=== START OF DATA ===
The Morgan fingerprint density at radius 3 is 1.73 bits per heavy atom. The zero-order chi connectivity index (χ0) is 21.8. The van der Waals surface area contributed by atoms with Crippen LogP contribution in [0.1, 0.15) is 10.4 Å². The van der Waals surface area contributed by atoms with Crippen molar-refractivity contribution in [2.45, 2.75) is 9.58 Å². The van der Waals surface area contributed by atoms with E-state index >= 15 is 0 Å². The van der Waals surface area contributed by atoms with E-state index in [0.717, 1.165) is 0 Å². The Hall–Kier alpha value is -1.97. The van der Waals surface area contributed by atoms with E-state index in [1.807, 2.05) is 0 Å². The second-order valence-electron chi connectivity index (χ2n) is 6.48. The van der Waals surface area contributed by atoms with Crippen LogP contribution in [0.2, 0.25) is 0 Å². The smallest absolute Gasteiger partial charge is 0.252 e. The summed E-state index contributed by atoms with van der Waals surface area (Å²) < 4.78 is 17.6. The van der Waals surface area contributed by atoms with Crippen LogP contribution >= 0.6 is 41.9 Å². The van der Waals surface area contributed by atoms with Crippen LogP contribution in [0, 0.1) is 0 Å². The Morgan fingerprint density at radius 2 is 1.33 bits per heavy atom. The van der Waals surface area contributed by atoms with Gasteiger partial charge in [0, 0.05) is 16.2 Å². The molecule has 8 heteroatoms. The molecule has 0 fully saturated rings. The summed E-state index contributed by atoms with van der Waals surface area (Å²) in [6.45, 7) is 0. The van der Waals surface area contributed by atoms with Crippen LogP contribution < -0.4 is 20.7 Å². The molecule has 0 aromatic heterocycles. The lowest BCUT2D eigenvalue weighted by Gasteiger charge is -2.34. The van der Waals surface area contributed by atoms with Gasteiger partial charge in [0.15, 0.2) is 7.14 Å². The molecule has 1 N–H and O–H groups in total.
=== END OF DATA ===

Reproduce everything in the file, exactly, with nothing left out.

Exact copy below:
The Morgan fingerprint density at radius 3 is 1.73 bits per heavy atom. The zero-order chi connectivity index (χ0) is 21.8. The van der Waals surface area contributed by atoms with Crippen LogP contribution in [0.1, 0.15) is 10.4 Å². The van der Waals surface area contributed by atoms with Crippen molar-refractivity contribution in [2.45, 2.75) is 9.58 Å². The van der Waals surface area contributed by atoms with E-state index >= 15 is 0 Å². The van der Waals surface area contributed by atoms with E-state index in [0.717, 1.165) is 0 Å². The Hall–Kier alpha value is -1.97. The van der Waals surface area contributed by atoms with E-state index in [1.807, 2.05) is 0 Å². The second-order valence-electron chi connectivity index (χ2n) is 6.48. The van der Waals surface area contributed by atoms with Crippen LogP contribution in [0.2, 0.25) is 0 Å². The smallest absolute Gasteiger partial charge is 0.252 e. The summed E-state index contributed by atoms with van der Waals surface area (Å²) < 4.78 is 17.6. The van der Waals surface area contributed by atoms with Crippen LogP contribution >= 0.6 is 41.9 Å². The van der Waals surface area contributed by atoms with Crippen LogP contribution in [0, 0.1) is 0 Å². The Morgan fingerprint density at radius 2 is 1.33 bits per heavy atom. The van der Waals surface area contributed by atoms with Gasteiger partial charge in [0, 0.05) is 16.2 Å². The molecule has 8 heteroatoms. The molecule has 0 fully saturated rings. The summed E-state index contributed by atoms with van der Waals surface area (Å²) in [6.45, 7) is 0. The van der Waals surface area contributed by atoms with Crippen LogP contribution < -0.4 is 20.7 Å². The molecule has 0 aromatic heterocycles. The lowest BCUT2D eigenvalue weighted by Gasteiger charge is -2.34. The van der Waals surface area contributed by atoms with Gasteiger partial charge in [0.15, 0.2) is 7.14 Å². The molecule has 1 N–H and O–H groups in total.